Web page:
Replacing vanadium oxides supported on titanium oxide with bulk vanadium oxide enables the removal of NOx (nitrogen oxide) gas from industrial exhausts at a much lower temperature and higher efficiency. And now, a team of scientists from Tokyo Metropolitan University has used that knowledge to develop a catalyst in which to do this.


Nitrogen oxides (NOx) are very common pollutants found in the air which are created by burning coal, gas, and other fossil fuels. They are a big contributor to both smog and acid rain which is the main reason why the removal of them from vehicle and factory emissions is so important. 

Conversion rate of nitrogen oxides at different temperatures for conventional, V(V) oxide and V(IV)+V(V) oxide “defective” catalysts. The mixture of V(V) and V(IV) oxides showed a 10-fold improvement in the 100 – 150 degrees Celsius range.
CREDIT Tokyo Metropolitan University

One way in which to remove nitrogen oxide is through the use of ammonia in a process called selective catalytic reduction (SCR). In this process the NOx is reduced to nitrogen and water, rendering it harmless. Usually, these catalysts require a high temperature in which to work, often between 200 to 400 degrees Celsius. The problem with this is that not only is there a higher chance of units becoming damaged by the high heat, but also an accumulation of ammonium sulfates.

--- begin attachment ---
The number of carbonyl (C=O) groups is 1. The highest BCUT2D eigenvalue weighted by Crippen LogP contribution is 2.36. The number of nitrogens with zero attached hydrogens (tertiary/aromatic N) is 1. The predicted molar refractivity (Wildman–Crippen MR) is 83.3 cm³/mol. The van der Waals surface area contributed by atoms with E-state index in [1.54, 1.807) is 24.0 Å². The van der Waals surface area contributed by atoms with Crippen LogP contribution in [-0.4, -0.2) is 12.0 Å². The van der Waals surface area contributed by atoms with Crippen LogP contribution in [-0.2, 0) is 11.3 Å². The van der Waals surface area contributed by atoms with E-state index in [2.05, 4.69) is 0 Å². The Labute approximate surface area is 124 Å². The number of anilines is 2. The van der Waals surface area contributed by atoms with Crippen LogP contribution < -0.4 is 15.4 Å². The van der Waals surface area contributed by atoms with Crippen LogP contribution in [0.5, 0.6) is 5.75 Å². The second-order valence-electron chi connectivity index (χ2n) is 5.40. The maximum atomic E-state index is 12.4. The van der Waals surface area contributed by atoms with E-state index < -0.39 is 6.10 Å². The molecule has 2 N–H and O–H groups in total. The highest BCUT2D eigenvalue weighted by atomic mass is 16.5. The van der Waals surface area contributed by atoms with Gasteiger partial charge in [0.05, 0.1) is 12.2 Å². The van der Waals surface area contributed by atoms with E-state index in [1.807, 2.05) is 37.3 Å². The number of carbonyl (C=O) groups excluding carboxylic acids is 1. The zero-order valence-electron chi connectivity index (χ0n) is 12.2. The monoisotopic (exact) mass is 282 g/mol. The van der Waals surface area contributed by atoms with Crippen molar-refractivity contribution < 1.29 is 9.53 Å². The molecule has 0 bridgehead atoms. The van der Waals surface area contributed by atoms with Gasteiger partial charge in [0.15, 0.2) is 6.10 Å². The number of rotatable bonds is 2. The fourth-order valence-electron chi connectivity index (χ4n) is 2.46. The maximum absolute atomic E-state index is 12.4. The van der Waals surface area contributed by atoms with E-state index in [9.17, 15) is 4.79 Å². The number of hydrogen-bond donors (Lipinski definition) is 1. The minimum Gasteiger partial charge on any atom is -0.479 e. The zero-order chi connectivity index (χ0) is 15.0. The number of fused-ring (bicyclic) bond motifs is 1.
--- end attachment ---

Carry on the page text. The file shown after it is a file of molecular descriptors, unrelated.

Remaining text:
However, a team of researchers from Tokyo Metropolitan, led by Yusuke Inomata and Toru Murayama has developed a catalyst that will work at lower temperatures based on bulk vanadium oxides. Using a synthesized mixture of vanadium and vanadium oxides, the team found that the catalyst still worked at temperatures even lower than 100 degrees Celsius. And, what’s more, is that it converted NOx into harmless nitrogen 10 times faster than traditional catalysts.

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